Your future is what you make it

6605690813_be917c03f4 Your future is what you make itStop whining! The attitude of defeat echoes around the globe these days. Yes, I know there are challenges and the economic climate is scary. But with every challenge comes opportunity.

Here’s what I know. Your future is what you make it!

My own challenges:

  1. I left all stability in December 2009 to go solo in the career industry as a professional resume writer and career marketing strategist. This wasn’t a new industry for me. I had been in the industry for more than 25 years at that point. But I had been dropping the contracts with non-profits and small businesses until on December 12  2009, I gave notice to Wausau Whitewater that I was resigning. In retrospect, the timing couldn’t have been worse. Though I was working long hours (read 40+ per week) for WW and $1000 monthly contract was tiny, it was enough to pay the mortgage and several other bills. The economy had tanked and is easily labeled the worst in 80 years.
  2. Since this was a new beginning, I had several investments into the business and our home office that rocketed our debt to new heights. Bad financial planning, I know.
  3. The first month in March 2010 without a contract, my total monthly gross income was $743. Talk about scary. It was and I didn’t handle it well.
  4. Many people think that the career industry benefits from a bad economy. But it doesn’t. Most of us write for as many or more employed people than we do unemployed. In a good economy, people are more likely to seeing professional career marketing services as an investment to reach their goals. In a bad economy, those who have jobs often think twice about changing and those who are unemployed often fail to understand how having an expert in their corner can shorten the time they are unemployed. All of this made my career change a huge challenge.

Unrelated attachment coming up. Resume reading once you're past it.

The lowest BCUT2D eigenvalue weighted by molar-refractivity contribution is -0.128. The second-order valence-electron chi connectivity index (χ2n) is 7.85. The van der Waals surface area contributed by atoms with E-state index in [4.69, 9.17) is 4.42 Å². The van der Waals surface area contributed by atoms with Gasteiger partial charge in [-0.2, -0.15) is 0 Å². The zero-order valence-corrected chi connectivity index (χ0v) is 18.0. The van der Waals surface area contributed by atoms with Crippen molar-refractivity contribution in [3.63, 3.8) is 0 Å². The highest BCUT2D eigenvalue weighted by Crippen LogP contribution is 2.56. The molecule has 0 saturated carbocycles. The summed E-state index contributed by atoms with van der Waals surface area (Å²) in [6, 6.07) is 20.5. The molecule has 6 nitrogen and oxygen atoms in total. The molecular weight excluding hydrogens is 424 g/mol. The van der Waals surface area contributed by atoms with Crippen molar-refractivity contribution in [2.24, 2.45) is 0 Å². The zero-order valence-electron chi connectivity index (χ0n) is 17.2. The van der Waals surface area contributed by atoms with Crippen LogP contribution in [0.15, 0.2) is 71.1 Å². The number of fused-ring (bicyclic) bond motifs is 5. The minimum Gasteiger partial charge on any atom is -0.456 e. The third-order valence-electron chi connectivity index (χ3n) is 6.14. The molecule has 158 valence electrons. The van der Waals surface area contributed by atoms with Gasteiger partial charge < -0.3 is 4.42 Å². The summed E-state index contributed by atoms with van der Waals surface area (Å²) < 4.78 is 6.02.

But here is what happened.

The Results:

  1. I wisely realized what many job seekers and small business people miss. It is so much smarter to have an expert in your corner than trying to go it alone. I sought counsel from accountants, business professionals, and invested in a marketing expert to help me learn how to build my business correctly. Just by listening to the right expert, I started to gain ground quickly.
  2. I adjusted my financial plan. I implemented a strategic debt pay down plan and stuck to it. Any investments into the business or our family has to come from savings, not credit cards. Key to this plan is having a base emergency fund of $1000 and building it back up if it is used for an unexpected expense like the $840 car repair in July. In my case, I am also building in cash flow savings because I know I will have good months and bad months.
  3. 2010 made up for the loss of the contract and matched the income of 2009. In 2011, by marketing strategically, continuing to stay visible using content marketing (hint, that’s this blog), and attracting clients who understand the value of investment, I finished the year 38.9% above 2010. Again, this was in the worst economic climate in 80 years.
  4. I expanded my market place. I remember telling a Junior Achievement 8th grade class in 2000 that I planned to launch my business globally. At that point, I didn’t even have a current website. But in 2010 and 2011, I have worked with client in Greece, Saudi Arabian, the UK, and Canada in addition to clients throughout the United States. Again, strategic use of content marketing and social media has opened the door to new markets.